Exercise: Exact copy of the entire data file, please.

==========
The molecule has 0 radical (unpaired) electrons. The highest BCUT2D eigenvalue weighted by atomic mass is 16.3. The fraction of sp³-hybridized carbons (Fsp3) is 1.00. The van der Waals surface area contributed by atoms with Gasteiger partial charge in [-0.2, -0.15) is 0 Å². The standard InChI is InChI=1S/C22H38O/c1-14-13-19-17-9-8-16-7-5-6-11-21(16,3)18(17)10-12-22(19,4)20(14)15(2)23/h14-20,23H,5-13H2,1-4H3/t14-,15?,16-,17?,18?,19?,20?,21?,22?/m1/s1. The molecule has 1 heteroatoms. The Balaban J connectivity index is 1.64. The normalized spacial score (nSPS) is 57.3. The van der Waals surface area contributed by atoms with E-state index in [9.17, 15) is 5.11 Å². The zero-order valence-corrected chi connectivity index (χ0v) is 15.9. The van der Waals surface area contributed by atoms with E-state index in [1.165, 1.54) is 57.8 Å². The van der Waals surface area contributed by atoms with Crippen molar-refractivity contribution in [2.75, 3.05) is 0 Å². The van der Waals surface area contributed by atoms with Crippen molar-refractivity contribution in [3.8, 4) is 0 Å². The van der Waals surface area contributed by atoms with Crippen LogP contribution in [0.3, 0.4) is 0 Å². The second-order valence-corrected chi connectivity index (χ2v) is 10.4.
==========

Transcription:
The molecule has 0 radical (unpaired) electrons. The highest BCUT2D eigenvalue weighted by atomic mass is 16.3. The fraction of sp³-hybridized carbons (Fsp3) is 1.00. The van der Waals surface area contributed by atoms with Gasteiger partial charge in [-0.2, -0.15) is 0 Å². The standard InChI is InChI=1S/C22H38O/c1-14-13-19-17-9-8-16-7-5-6-11-21(16,3)18(17)10-12-22(19,4)20(14)15(2)23/h14-20,23H,5-13H2,1-4H3/t14-,15?,16-,17?,18?,19?,20?,21?,22?/m1/s1. The molecule has 1 heteroatoms. The Balaban J connectivity index is 1.64. The normalized spacial score (nSPS) is 57.3. The van der Waals surface area contributed by atoms with E-state index in [9.17, 15) is 5.11 Å². The zero-order valence-corrected chi connectivity index (χ0v) is 15.9. The van der Waals surface area contributed by atoms with E-state index in [1.165, 1.54) is 57.8 Å². The van der Waals surface area contributed by atoms with Crippen molar-refractivity contribution in [2.75, 3.05) is 0 Å². The van der Waals surface area contributed by atoms with Crippen molar-refractivity contribution in [3.8, 4) is 0 Å². The van der Waals surface area contributed by atoms with Crippen LogP contribution in [0.3, 0.4) is 0 Å². The second-order valence-corrected chi connectivity index (χ2v) is 10.4.